breathesimple’s courses are based on the results of multiple clinical studies published in peer review scientific journals. Here is a small selection from the most relevant examples and references.
Sleep disturbed breathing
Breath training has been found to reduce symptoms of sleep disturbed breathing including chronic snoring and sleep apnea. breathesimple funded an independent study to test these findings. 14 subjects completed six weeks of 20 minutes daily training. Overall quality of life and daytime alertness increased by 10% and 19% respectively. Apnea events dropped by 28% and chronic snoring dropped by 85%. See also: “Obstructive sleep apnoea and breathing retraining”, Birch M., Aust Nurs J. 2004 Aug;12(2):27-9
Improving breathing habits has been shown to be effective in other health areas. Here are some examples of additional clinical evidence.
Stress Management and PTSD Relief. Slow relaxed breathing calms an over-active “fight or flight” nervous system response. See “Panic disorder, autonomic nervous system and dissociation - changes during therapy.” Prasko J, et. al. Neuro. Endocrinol. Lett. 2011;32(5):641-51.
Multiple clinical trials show that breath training can help sufferers. Benefits may include a decrease in attack intensity and reduction in reliever inhaler use by two or more times daily. See: “Breathing Exercises and/or Retraining Techniques in the Treatment of Asthma: Comparative Effectiveness,” O’Connor E, et. al. US Agency for Healthcare Research and Quality; 2012 Sep. Report No.: 12-EHC092-EF.
Poor breathing control, typical of chronic smokers, can be improved with breathing exercises which can double the chance of withdrawal success. See for example, “The effects of controlled deep breathing on smoking withdrawal symptoms in dependent smokers”, McClernon FJ et. al., Addict Behav. 2004 Jun;29(4):765-72. “Predictors of smoking relapse among self-quitters”, A. J. Garvey et.al. Addict. Behaviors, 17. pp. 367-377, 1992, “Breath-holding endurance as a predictor of success in smoking cessation”, P. J. Hajek, et. al. Addict. Behav., 12, pp. 285-288, 1987 “The effects of controlled deep breathing on smoking withdrawal symptoms in dependent smokers”, F. J. McLernon, et. al., Addict. Behav., 29 pp. 765–772, 2004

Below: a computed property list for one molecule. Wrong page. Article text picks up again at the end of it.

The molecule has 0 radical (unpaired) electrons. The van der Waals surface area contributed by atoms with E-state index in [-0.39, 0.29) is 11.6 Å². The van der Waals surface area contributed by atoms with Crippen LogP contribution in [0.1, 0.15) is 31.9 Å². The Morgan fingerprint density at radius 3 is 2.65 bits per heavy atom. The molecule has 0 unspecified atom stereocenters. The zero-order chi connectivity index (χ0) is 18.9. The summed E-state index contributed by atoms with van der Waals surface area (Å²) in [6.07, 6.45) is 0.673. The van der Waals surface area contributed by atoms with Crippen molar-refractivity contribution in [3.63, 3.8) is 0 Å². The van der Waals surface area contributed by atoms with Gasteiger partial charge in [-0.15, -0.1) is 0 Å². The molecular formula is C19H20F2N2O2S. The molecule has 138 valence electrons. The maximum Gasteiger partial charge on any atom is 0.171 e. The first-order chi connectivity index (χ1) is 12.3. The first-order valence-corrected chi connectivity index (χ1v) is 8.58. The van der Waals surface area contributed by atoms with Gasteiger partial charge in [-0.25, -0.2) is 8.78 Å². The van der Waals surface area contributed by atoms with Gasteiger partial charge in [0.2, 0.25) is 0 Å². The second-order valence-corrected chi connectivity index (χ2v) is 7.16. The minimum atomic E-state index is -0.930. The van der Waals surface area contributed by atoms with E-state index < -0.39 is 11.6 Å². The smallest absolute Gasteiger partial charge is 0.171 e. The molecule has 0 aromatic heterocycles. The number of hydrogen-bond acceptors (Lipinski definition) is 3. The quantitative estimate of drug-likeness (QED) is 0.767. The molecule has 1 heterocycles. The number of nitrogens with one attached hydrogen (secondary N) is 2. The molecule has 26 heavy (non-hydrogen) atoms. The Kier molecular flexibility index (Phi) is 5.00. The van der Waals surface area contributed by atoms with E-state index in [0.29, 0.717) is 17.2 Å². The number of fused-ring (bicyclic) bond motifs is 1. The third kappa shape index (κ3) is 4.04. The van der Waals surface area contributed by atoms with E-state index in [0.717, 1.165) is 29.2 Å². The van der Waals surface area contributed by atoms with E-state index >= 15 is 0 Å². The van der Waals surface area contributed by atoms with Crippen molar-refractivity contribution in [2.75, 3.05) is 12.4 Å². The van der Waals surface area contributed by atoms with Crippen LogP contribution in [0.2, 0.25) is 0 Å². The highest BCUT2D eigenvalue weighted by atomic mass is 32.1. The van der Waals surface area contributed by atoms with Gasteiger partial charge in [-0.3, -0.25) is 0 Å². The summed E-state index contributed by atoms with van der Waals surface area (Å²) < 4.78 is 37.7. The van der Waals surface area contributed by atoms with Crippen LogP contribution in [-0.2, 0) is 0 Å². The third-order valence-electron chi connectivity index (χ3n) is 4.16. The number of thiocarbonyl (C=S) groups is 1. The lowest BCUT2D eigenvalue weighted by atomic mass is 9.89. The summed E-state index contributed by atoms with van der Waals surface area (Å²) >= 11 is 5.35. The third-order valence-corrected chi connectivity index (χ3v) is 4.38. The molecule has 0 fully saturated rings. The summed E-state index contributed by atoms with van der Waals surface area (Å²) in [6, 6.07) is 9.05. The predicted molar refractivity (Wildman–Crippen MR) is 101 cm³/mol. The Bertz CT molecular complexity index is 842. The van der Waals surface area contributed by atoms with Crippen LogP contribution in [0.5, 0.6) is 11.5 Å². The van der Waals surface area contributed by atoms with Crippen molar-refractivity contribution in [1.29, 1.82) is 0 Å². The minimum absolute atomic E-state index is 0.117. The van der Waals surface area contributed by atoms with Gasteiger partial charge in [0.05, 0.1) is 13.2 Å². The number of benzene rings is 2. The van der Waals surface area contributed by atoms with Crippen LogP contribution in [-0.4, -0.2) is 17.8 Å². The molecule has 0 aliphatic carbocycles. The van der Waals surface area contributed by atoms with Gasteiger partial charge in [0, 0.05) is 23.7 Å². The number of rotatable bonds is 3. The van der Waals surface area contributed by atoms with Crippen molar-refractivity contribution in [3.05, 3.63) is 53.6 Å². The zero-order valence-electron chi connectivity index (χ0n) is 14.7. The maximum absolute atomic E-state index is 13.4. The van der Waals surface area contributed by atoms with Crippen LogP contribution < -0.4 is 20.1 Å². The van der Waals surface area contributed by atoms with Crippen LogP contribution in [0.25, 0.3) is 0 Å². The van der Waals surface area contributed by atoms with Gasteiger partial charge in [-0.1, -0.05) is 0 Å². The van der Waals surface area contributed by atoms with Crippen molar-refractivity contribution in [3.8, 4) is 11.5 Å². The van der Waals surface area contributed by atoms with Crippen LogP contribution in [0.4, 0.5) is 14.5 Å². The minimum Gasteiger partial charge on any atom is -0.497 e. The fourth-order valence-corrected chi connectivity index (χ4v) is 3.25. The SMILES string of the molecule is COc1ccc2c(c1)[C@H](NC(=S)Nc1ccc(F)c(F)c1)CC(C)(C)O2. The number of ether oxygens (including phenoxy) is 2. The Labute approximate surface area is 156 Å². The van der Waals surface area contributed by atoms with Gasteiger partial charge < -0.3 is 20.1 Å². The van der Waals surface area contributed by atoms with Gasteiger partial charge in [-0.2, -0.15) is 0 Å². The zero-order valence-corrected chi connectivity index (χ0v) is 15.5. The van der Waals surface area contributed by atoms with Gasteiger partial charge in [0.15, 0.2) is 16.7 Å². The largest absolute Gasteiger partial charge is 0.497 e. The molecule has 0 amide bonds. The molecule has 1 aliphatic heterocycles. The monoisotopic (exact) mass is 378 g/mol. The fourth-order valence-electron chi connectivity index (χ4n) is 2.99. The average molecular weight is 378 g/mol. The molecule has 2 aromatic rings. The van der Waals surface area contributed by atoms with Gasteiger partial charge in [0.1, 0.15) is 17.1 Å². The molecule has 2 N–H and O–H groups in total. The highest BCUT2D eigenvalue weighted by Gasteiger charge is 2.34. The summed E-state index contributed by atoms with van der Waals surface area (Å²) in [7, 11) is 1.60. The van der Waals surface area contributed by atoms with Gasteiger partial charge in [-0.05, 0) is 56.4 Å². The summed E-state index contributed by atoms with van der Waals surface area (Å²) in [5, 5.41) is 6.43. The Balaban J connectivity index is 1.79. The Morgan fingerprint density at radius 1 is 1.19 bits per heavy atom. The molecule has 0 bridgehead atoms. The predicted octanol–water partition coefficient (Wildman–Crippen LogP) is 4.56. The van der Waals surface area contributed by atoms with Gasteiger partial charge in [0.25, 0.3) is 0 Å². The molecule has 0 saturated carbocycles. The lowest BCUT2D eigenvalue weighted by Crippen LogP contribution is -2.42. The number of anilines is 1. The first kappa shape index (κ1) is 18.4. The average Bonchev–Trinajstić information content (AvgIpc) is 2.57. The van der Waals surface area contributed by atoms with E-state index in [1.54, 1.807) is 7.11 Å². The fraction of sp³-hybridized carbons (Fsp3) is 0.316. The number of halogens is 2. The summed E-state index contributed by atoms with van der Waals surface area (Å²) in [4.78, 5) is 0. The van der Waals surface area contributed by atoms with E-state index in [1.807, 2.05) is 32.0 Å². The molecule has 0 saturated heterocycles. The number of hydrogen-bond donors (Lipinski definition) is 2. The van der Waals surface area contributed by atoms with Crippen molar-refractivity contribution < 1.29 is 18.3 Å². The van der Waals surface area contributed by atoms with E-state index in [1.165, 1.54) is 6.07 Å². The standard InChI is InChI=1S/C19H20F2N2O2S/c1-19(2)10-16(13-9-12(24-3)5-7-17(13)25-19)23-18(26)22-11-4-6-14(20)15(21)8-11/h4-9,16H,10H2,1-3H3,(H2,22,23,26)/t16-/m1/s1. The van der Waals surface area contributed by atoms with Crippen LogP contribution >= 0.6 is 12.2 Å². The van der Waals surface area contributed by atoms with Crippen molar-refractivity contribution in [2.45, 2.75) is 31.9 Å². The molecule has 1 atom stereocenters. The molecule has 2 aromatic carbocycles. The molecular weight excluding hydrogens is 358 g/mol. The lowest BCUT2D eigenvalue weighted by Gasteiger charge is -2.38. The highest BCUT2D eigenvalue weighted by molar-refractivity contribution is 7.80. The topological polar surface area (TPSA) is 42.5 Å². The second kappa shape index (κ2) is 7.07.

Breath training improves sports performance by improving breathing efficiency and reducing anxiety during competitions. Sleep quality also has a direct impact on sports performance. For more details see: “Changes in Respiratory Parameters and Fin-Swimming Performance Following a 16-Week Training Period with Intermittent Breath Holding”, Vasileios Stavrou et. al , Journal of Human Kinetics volume 49/2015, 89-98, “Implementing a Breathing Technique to Manage Performance Anxiety in Softball”, L Garza, M S Ford, Sports Exercise Science, Sports Studies and Sports Psychology, April 2009, “Sleep extension improves serving accuracy: A study with college varsity tennis players”. Schwartz J, Simon R D Jr. Physiol Behav. 2015 Nov 1;151:541-4.